Sarah Burnham is an intern at The Father’s House Church in Oroville, California. Sarah grew up in Reading, England,...
Lately I’ve been having a hard time with the journey that Jesus has me on. Sometimes it seems so much harder than is really necessary. Why do I keep having to make such hard choices? Why is it taking such a long time for me to find healing from my past? Why am I often so uncomfortable? I recognize that I’m going through a season of discipline, a fairly long season in my opinion, and I understand (having recently read Hebrews 12) that by disciplining me, God is treating me like a daughter. Great! But how about a season of joy, life, and fluffy bunnies popping up in untouched, flower-strewn meadows for a change? Surely God’s daughters get to be simply happy and content sometimes? Why this endless, stretching, groaning, inch-by-inch battle? I really could settle for having a little less character and a little more fun.
“The vision He has is of someone incredible.”
But God won’t settle. That’s the thing. And I’m beginning to see why. My problem is that I’m unable to see the big picture. I’m incapable of fully understanding the work that Jesus is doing in me. I can’t see the end point, the finished person that He is in the middle of creating, so the urgency of this continual, uncomfortable process of refinement doesn’t make sense. I’m imagining a slightly better version of me, and hoping we get there soon so that I can have some breathing space. But that isn’t actually the deal I made when I first gave my life over to Jesus. The vision He has is of someone incredible. A piece of heaven on earth. A Sarah-shaped version of Himself. I don’t understand who I am to become.
Something amazing happened inside me when I gave my life to Jesus. In Romans 8 we are given a window into what took place:
“But if Christ is in you, then even though your body is subject to death because of sin, the Spirit gives life because of righteousness. And if the Spirit of him who raised Jesus from the dead is living in you, he who raised Christ from the dead will also give life to your mortal bodies because of his Spirit who lives in you.” (Romans 8:10-11 NIV)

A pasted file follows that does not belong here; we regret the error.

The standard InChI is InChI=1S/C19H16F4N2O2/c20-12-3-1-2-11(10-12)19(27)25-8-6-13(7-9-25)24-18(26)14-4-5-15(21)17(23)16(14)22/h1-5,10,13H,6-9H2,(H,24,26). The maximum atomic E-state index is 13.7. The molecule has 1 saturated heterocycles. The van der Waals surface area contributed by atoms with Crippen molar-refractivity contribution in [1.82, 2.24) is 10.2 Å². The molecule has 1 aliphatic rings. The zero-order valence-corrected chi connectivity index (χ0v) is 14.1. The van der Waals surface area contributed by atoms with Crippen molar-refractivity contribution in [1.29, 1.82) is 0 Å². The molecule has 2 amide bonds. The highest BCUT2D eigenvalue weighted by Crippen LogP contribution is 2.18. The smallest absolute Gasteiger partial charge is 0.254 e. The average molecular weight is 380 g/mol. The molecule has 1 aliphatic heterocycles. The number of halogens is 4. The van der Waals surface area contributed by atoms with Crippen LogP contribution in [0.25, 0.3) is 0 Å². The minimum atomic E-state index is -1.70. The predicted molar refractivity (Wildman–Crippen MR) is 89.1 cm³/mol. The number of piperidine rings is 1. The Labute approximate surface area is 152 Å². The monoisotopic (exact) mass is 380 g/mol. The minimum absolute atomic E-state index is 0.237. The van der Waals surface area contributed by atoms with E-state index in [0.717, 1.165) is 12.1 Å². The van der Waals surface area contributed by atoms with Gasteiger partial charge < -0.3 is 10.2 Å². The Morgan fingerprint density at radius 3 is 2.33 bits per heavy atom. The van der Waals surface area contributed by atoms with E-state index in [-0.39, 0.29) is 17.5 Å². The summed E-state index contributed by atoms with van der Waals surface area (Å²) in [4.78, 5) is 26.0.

So, with the most Holy God living inside of me, rather unsurprisingly, my old self didn’t survive long. In fact, it was dead from the moment I was saved. I now have a different kind of life, a life sustained by the Holy Spirit because of the righteousness of Jesus. But the story doesn’t end there:
“Therefore, brothers and sisters, we have an obligation—but it is not to the flesh, to live according to it. For if you live according to the flesh, you will die; but if by the Spirit you put to death the misdeeds of the body, you will live.” (Romans 8:12-13 NIV)
“Once we are of an age to determine our own destiny, life is always challenging.”
It turns out I have a responsibility, an obligation, and I also have a choice. Now that Jesus lives inside me, He is constantly calling me further up and further in, getting rid of the old, cultivating the new, enthusiastically pointing out the way I should go at every fork in the road. Now that the Spirit lives inside me, I can choose life! The way is prepared for me. The journey is already laid out ahead of me. I have Someone perfectly, faultlessly trustworthy to follow, and the life He is leading me to is beyond any hope or expectation I could ever have. But it is still my choice which way I go. I can choose to either follow His lead, or instead go back to the life I used to know. This process isn’t automatic or magic, the choices can be hard, and the results are guaranteed either way. Paul makes a similar point to the Galatians: